LA MESA Dr. James Dobson, founder of Focus on the Family and current radio host of Family Talk, is set to film an updated version of his family and marriage series.
Originally scheduled for two weekends in May, the dates were changed due to an unforeseen scheduling conflict. Dobson's tapings will be at Skyline Church in La Mesa, Calif. June 22 and 23 as well as June 29 and 30 for four nights of live video recordings of "Building a Family Legacy."
The recordings will be an update to a seven-part series Dobson filmed on the same topic when he launched the national ministry of Focus on the Family. The four sessions, each touching on different subjects, will start at 7 p.m. each evening.
The four sessions, listed in date order, will cover "Legacy" and the "Strong-Willed Child;" "Shaping the Will" and "Adolescence/De-Parenting"; "Bringing up Girls" and "Bringing up Boys"; and "Marriage" and "Fathering."
The original series, filmed in 1978 and viewed by 80 million people, focused on such issues as the strong-willed child, daring to discipline, raising adolescents and marriage.
This second series serves as Dobson's bookend for a professional career as a psychologist and authority on child rearing and marriage. With all the cultural changes in the past three decades, Dobson will use the latest research in child development, genetics, adolescence, and medicine to offer up-to-date advice on matters of concern to families.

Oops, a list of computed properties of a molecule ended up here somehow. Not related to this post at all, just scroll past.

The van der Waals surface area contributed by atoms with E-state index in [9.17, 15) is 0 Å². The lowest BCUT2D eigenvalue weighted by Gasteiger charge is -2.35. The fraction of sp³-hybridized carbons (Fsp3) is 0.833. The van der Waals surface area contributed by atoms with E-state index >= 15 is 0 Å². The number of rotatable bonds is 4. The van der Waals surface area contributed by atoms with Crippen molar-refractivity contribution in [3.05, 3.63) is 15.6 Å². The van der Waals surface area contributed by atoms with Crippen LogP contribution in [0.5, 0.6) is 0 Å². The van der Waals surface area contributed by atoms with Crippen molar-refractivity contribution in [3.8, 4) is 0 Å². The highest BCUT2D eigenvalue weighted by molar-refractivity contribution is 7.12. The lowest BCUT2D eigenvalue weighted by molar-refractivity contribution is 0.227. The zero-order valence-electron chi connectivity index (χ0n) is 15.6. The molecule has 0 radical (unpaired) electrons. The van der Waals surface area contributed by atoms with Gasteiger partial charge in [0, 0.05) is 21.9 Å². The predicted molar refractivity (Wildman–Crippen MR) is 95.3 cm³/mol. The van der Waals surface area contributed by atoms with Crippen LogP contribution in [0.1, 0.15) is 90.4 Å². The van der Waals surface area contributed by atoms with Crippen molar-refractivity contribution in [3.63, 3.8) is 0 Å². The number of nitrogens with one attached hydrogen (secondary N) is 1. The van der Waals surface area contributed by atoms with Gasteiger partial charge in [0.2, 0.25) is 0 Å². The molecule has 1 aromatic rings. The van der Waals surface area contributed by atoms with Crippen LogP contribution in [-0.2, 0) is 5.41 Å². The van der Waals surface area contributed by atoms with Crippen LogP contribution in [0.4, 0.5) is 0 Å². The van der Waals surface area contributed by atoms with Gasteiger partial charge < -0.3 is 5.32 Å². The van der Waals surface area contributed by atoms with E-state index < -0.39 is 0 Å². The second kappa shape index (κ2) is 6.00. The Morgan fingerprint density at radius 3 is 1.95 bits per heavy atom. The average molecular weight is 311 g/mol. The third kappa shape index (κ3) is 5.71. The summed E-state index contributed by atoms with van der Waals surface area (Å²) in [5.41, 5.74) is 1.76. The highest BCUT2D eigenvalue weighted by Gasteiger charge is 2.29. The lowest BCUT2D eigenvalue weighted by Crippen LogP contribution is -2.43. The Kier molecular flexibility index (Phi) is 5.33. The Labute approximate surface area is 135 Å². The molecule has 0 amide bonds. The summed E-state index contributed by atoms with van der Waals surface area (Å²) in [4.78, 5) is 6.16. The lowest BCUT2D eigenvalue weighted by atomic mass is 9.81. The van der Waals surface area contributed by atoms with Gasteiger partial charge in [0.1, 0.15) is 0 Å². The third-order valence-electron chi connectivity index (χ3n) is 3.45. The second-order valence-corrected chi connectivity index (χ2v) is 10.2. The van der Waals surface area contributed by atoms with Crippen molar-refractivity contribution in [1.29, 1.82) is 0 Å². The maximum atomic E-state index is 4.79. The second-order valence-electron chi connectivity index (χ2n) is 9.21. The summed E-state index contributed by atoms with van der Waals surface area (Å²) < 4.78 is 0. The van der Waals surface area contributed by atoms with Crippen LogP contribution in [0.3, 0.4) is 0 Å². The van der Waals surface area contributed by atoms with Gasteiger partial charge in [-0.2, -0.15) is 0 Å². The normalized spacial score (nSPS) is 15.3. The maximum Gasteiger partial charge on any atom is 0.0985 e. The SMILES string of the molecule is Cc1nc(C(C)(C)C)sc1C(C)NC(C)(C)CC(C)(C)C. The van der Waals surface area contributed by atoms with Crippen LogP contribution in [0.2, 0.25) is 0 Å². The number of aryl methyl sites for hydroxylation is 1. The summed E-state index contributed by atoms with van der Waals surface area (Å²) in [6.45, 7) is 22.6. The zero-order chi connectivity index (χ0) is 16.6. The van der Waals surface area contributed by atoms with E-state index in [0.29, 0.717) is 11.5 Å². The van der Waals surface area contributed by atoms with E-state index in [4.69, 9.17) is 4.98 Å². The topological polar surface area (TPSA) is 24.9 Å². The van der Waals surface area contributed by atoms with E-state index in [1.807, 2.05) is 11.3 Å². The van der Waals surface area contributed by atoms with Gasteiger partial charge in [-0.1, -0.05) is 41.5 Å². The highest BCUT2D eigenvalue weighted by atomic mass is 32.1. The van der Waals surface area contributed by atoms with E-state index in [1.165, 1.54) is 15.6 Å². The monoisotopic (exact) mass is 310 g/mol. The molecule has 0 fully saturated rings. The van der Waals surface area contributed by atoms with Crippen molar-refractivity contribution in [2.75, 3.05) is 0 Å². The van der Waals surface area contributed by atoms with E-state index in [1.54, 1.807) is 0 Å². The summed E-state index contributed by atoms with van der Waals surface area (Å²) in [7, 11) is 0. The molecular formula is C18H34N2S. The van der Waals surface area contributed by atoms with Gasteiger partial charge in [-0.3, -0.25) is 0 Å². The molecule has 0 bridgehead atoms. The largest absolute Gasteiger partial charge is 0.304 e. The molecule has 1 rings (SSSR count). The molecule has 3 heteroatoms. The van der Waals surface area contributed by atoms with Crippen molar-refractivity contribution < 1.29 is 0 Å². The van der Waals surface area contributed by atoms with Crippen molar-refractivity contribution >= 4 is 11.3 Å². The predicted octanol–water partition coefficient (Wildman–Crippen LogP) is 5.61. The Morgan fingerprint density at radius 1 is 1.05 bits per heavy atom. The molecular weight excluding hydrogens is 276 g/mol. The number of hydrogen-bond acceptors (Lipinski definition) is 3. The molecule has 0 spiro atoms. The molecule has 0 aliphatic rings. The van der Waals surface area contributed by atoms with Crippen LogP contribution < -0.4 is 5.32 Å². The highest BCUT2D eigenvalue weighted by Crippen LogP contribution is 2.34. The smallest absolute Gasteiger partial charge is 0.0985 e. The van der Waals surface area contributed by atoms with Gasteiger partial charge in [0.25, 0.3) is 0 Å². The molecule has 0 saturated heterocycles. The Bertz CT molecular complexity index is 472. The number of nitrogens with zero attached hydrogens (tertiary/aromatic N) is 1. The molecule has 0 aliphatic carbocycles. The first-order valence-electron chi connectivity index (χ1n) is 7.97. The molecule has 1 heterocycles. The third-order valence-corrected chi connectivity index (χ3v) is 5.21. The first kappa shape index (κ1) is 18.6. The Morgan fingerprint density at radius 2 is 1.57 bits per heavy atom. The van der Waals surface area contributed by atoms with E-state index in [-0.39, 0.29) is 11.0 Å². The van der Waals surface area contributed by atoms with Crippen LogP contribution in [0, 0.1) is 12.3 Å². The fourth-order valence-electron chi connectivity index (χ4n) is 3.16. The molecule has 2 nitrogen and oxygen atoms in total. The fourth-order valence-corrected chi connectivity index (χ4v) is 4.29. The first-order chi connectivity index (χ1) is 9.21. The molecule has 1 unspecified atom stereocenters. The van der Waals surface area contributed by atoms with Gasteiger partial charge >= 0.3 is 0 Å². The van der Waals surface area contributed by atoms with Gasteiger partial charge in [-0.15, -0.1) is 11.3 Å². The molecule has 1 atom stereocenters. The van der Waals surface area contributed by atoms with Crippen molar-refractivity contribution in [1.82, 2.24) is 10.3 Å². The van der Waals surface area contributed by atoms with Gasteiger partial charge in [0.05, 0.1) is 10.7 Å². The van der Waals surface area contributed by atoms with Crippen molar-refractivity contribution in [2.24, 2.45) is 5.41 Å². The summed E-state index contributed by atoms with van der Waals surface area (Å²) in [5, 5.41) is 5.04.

Dobson said that the basics of creating strong families have not changed, "although the task of raising healthy children has become much more difficult."
"The culture is at war with parents for the hearts and minds of their sons and daughters," said Dobson.
In his book, Bringing up Girls, Dobson writes: "This is what lies in the paths of children whose parents are overworked, distracted, exhausted, and uninvolved. Without their care and concern, the culture will take them to hell. I have witnessed it a thousand times. Even with proper parental supervision, many of our kids are on the bubble. I am most concerned about the children among us who are chronically lonely. Their parents are gone much of the time, leaving them to fend for themselves. Human beings desperately need each other, and those who are isolated usually do not thrive. Not only do lonely children tend to get into trouble, they also become sitting ducks for abusers who understand their emptiness and use it for their own purposes.
"Families that succeed in today's world are those that give priority to the things that matter most," said Dobson.
The weekend tapings are free but require reservations. Childcare is also available by reservation.
To make a reservation, visit www.buildingafamilylegacy.com.